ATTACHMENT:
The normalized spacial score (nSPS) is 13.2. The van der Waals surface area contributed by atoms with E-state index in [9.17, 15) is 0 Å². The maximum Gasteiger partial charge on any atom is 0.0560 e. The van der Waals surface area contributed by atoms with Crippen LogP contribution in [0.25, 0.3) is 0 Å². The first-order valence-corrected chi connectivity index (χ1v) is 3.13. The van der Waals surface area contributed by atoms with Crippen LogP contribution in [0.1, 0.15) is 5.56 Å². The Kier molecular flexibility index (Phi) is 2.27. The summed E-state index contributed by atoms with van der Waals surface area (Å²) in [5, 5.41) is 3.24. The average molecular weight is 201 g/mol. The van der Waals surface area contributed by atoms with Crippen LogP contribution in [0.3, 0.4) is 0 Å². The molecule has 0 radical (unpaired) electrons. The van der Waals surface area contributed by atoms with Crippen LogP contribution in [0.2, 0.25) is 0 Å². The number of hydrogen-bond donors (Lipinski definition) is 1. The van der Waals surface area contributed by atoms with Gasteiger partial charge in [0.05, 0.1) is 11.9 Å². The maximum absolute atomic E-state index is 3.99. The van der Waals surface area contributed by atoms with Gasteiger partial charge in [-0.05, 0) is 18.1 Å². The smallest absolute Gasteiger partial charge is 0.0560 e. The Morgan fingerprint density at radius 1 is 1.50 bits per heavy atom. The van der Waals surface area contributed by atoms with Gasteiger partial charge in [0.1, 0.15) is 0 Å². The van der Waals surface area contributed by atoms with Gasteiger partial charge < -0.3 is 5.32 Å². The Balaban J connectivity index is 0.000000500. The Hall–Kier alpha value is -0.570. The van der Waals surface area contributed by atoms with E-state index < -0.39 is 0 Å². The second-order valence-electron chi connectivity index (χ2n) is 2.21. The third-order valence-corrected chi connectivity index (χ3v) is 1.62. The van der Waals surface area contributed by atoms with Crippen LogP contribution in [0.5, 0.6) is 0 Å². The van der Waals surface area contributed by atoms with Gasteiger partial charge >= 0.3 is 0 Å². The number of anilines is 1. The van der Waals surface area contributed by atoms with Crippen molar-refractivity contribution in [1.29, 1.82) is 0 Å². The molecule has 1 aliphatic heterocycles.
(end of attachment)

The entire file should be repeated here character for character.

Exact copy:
The normalized spacial score (nSPS) is 13.2. The van der Waals surface area contributed by atoms with E-state index in [9.17, 15) is 0 Å². The maximum Gasteiger partial charge on any atom is 0.0560 e. The van der Waals surface area contributed by atoms with Crippen LogP contribution in [0.25, 0.3) is 0 Å². The first-order valence-corrected chi connectivity index (χ1v) is 3.13. The van der Waals surface area contributed by atoms with Crippen LogP contribution in [0.1, 0.15) is 5.56 Å². The Kier molecular flexibility index (Phi) is 2.27. The summed E-state index contributed by atoms with van der Waals surface area (Å²) in [5, 5.41) is 3.24. The average molecular weight is 201 g/mol. The van der Waals surface area contributed by atoms with Crippen LogP contribution in [0.3, 0.4) is 0 Å². The molecule has 0 radical (unpaired) electrons. The van der Waals surface area contributed by atoms with Crippen LogP contribution in [0.2, 0.25) is 0 Å². The number of hydrogen-bond donors (Lipinski definition) is 1. The van der Waals surface area contributed by atoms with Gasteiger partial charge in [0.05, 0.1) is 11.9 Å². The maximum absolute atomic E-state index is 3.99. The van der Waals surface area contributed by atoms with Gasteiger partial charge in [-0.05, 0) is 18.1 Å². The smallest absolute Gasteiger partial charge is 0.0560 e. The Morgan fingerprint density at radius 1 is 1.50 bits per heavy atom. The van der Waals surface area contributed by atoms with Gasteiger partial charge in [0.1, 0.15) is 0 Å². The van der Waals surface area contributed by atoms with Gasteiger partial charge < -0.3 is 5.32 Å². The Balaban J connectivity index is 0.000000500. The Hall–Kier alpha value is -0.570. The van der Waals surface area contributed by atoms with E-state index < -0.39 is 0 Å². The second-order valence-electron chi connectivity index (χ2n) is 2.21. The third-order valence-corrected chi connectivity index (χ3v) is 1.62. The van der Waals surface area contributed by atoms with Crippen LogP contribution in [0.5, 0.6) is 0 Å². The van der Waals surface area contributed by atoms with Gasteiger partial charge >= 0.3 is 0 Å². The number of anilines is 1. The van der Waals surface area contributed by atoms with Crippen molar-refractivity contribution in [1.29, 1.82) is 0 Å². The molecule has 1 aliphatic heterocycles.